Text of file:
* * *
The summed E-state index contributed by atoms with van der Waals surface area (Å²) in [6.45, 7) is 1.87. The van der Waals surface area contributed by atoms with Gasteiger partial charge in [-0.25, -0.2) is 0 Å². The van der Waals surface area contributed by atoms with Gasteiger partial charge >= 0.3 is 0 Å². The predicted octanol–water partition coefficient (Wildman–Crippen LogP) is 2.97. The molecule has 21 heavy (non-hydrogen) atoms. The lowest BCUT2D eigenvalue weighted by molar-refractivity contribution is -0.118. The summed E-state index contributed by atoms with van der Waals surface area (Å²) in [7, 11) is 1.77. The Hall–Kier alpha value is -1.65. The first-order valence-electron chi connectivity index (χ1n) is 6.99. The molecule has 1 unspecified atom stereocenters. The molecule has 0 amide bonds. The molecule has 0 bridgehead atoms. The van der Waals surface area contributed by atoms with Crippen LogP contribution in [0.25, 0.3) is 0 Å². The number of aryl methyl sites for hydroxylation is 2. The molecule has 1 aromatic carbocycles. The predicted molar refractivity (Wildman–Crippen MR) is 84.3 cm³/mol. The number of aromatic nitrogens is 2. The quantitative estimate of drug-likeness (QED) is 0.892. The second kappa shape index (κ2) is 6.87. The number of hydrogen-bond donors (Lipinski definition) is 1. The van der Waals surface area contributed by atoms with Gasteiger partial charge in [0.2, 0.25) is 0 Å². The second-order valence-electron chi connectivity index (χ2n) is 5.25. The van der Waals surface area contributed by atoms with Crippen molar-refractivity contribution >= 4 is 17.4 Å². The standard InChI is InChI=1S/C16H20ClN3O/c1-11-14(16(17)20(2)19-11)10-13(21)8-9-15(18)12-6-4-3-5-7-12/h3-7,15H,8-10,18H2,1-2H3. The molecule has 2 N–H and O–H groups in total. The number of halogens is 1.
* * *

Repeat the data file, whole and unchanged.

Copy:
The summed E-state index contributed by atoms with van der Waals surface area (Å²) in [6.45, 7) is 1.87. The van der Waals surface area contributed by atoms with Gasteiger partial charge in [-0.25, -0.2) is 0 Å². The van der Waals surface area contributed by atoms with Gasteiger partial charge >= 0.3 is 0 Å². The predicted octanol–water partition coefficient (Wildman–Crippen LogP) is 2.97. The molecule has 21 heavy (non-hydrogen) atoms. The lowest BCUT2D eigenvalue weighted by molar-refractivity contribution is -0.118. The summed E-state index contributed by atoms with van der Waals surface area (Å²) in [7, 11) is 1.77. The Hall–Kier alpha value is -1.65. The first-order valence-electron chi connectivity index (χ1n) is 6.99. The molecule has 1 unspecified atom stereocenters. The molecule has 0 amide bonds. The molecule has 0 bridgehead atoms. The van der Waals surface area contributed by atoms with Crippen LogP contribution in [0.25, 0.3) is 0 Å². The number of aryl methyl sites for hydroxylation is 2. The molecule has 1 aromatic carbocycles. The predicted molar refractivity (Wildman–Crippen MR) is 84.3 cm³/mol. The number of aromatic nitrogens is 2. The quantitative estimate of drug-likeness (QED) is 0.892. The second kappa shape index (κ2) is 6.87. The number of hydrogen-bond donors (Lipinski definition) is 1. The van der Waals surface area contributed by atoms with Gasteiger partial charge in [0.2, 0.25) is 0 Å². The second-order valence-electron chi connectivity index (χ2n) is 5.25. The van der Waals surface area contributed by atoms with Crippen molar-refractivity contribution >= 4 is 17.4 Å². The standard InChI is InChI=1S/C16H20ClN3O/c1-11-14(16(17)20(2)19-11)10-13(21)8-9-15(18)12-6-4-3-5-7-12/h3-7,15H,8-10,18H2,1-2H3. The molecule has 2 N–H and O–H groups in total. The number of halogens is 1.